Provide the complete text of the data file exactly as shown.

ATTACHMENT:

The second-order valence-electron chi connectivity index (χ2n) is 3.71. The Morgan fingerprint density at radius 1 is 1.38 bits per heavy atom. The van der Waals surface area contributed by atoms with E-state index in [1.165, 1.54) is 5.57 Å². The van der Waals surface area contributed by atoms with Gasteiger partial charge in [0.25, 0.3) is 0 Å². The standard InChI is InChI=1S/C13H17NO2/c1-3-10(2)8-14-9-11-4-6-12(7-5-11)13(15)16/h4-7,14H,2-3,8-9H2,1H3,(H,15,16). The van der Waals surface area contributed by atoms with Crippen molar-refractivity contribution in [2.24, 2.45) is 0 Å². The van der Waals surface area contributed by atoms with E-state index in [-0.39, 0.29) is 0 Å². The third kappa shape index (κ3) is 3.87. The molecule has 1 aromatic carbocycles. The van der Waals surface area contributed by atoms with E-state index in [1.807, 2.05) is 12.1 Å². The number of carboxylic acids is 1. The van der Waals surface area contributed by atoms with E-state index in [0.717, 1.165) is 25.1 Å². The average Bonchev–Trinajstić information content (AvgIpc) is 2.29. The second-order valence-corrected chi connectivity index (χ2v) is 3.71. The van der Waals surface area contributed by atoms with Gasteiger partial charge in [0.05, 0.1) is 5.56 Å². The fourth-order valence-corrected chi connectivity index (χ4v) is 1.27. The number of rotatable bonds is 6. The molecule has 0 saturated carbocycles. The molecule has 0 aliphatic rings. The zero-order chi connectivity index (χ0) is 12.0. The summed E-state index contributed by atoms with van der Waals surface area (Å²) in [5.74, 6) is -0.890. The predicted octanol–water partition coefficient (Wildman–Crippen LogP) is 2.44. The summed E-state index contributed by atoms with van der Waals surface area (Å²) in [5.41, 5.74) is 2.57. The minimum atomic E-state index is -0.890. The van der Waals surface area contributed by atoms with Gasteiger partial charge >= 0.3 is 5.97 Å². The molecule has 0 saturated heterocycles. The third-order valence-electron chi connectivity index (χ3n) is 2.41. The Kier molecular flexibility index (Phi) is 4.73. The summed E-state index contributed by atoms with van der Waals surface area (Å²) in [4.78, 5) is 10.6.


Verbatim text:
The second-order valence-electron chi connectivity index (χ2n) is 3.71. The Morgan fingerprint density at radius 1 is 1.38 bits per heavy atom. The van der Waals surface area contributed by atoms with E-state index in [1.165, 1.54) is 5.57 Å². The van der Waals surface area contributed by atoms with Gasteiger partial charge in [0.25, 0.3) is 0 Å². The standard InChI is InChI=1S/C13H17NO2/c1-3-10(2)8-14-9-11-4-6-12(7-5-11)13(15)16/h4-7,14H,2-3,8-9H2,1H3,(H,15,16). The van der Waals surface area contributed by atoms with Crippen molar-refractivity contribution in [2.24, 2.45) is 0 Å². The van der Waals surface area contributed by atoms with E-state index in [-0.39, 0.29) is 0 Å². The third kappa shape index (κ3) is 3.87. The molecule has 1 aromatic carbocycles. The van der Waals surface area contributed by atoms with E-state index in [1.807, 2.05) is 12.1 Å². The number of carboxylic acids is 1. The van der Waals surface area contributed by atoms with E-state index in [0.717, 1.165) is 25.1 Å². The average Bonchev–Trinajstić information content (AvgIpc) is 2.29. The second-order valence-corrected chi connectivity index (χ2v) is 3.71. The van der Waals surface area contributed by atoms with Gasteiger partial charge in [0.05, 0.1) is 5.56 Å². The fourth-order valence-corrected chi connectivity index (χ4v) is 1.27. The number of rotatable bonds is 6. The molecule has 0 saturated carbocycles. The molecule has 0 aliphatic rings. The zero-order chi connectivity index (χ0) is 12.0. The summed E-state index contributed by atoms with van der Waals surface area (Å²) in [5.74, 6) is -0.890. The predicted octanol–water partition coefficient (Wildman–Crippen LogP) is 2.44. The summed E-state index contributed by atoms with van der Waals surface area (Å²) in [5.41, 5.74) is 2.57. The minimum atomic E-state index is -0.890. The van der Waals surface area contributed by atoms with Gasteiger partial charge >= 0.3 is 5.97 Å². The molecule has 0 saturated heterocycles. The third-order valence-electron chi connectivity index (χ3n) is 2.41. The Kier molecular flexibility index (Phi) is 4.73. The summed E-state index contributed by atoms with van der Waals surface area (Å²) in [4.78, 5) is 10.6.